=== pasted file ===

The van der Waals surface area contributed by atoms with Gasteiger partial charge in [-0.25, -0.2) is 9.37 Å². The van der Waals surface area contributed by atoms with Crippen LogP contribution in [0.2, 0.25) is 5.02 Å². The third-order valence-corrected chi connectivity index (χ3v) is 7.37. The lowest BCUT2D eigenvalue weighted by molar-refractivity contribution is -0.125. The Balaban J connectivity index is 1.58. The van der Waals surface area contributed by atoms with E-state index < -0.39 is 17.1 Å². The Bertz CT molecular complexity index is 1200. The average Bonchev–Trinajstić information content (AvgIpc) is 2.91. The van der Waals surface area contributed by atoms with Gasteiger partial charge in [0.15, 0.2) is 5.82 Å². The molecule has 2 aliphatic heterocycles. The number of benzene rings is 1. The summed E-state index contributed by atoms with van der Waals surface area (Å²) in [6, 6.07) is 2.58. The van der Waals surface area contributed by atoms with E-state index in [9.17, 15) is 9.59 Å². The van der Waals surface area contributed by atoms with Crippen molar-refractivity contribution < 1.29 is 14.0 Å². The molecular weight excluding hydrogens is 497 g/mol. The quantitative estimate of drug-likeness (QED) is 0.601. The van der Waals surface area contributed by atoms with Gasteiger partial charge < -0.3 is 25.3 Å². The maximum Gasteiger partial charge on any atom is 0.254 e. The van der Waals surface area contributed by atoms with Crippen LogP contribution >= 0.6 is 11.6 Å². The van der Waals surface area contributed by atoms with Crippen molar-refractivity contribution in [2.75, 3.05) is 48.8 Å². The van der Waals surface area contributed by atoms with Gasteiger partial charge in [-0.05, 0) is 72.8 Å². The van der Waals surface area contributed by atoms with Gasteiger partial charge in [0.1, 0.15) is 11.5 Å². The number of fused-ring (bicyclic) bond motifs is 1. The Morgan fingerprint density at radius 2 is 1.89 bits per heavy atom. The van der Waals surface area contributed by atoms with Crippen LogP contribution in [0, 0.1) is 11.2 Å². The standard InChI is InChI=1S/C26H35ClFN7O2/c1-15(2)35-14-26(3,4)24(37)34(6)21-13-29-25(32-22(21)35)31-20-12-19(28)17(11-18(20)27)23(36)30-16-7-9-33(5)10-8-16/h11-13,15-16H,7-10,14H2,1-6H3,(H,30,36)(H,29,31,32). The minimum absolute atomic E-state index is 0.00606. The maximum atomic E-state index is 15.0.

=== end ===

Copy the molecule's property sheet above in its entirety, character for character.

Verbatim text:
The van der Waals surface area contributed by atoms with Gasteiger partial charge in [-0.25, -0.2) is 9.37 Å². The van der Waals surface area contributed by atoms with Crippen LogP contribution in [0.2, 0.25) is 5.02 Å². The third-order valence-corrected chi connectivity index (χ3v) is 7.37. The lowest BCUT2D eigenvalue weighted by molar-refractivity contribution is -0.125. The Balaban J connectivity index is 1.58. The van der Waals surface area contributed by atoms with E-state index < -0.39 is 17.1 Å². The Bertz CT molecular complexity index is 1200. The average Bonchev–Trinajstić information content (AvgIpc) is 2.91. The van der Waals surface area contributed by atoms with Gasteiger partial charge in [0.15, 0.2) is 5.82 Å². The molecule has 2 aliphatic heterocycles. The number of benzene rings is 1. The summed E-state index contributed by atoms with van der Waals surface area (Å²) in [6, 6.07) is 2.58. The van der Waals surface area contributed by atoms with E-state index in [9.17, 15) is 9.59 Å². The van der Waals surface area contributed by atoms with Crippen molar-refractivity contribution < 1.29 is 14.0 Å². The molecular weight excluding hydrogens is 497 g/mol. The quantitative estimate of drug-likeness (QED) is 0.601. The van der Waals surface area contributed by atoms with Gasteiger partial charge < -0.3 is 25.3 Å². The maximum Gasteiger partial charge on any atom is 0.254 e. The van der Waals surface area contributed by atoms with Crippen LogP contribution >= 0.6 is 11.6 Å². The van der Waals surface area contributed by atoms with Crippen molar-refractivity contribution in [2.75, 3.05) is 48.8 Å². The van der Waals surface area contributed by atoms with Gasteiger partial charge in [-0.05, 0) is 72.8 Å². The van der Waals surface area contributed by atoms with Gasteiger partial charge in [0.1, 0.15) is 11.5 Å². The number of fused-ring (bicyclic) bond motifs is 1. The Morgan fingerprint density at radius 2 is 1.89 bits per heavy atom. The van der Waals surface area contributed by atoms with Crippen LogP contribution in [0, 0.1) is 11.2 Å². The standard InChI is InChI=1S/C26H35ClFN7O2/c1-15(2)35-14-26(3,4)24(37)34(6)21-13-29-25(32-22(21)35)31-20-12-19(28)17(11-18(20)27)23(36)30-16-7-9-33(5)10-8-16/h11-13,15-16H,7-10,14H2,1-6H3,(H,30,36)(H,29,31,32). The minimum absolute atomic E-state index is 0.00606. The maximum atomic E-state index is 15.0.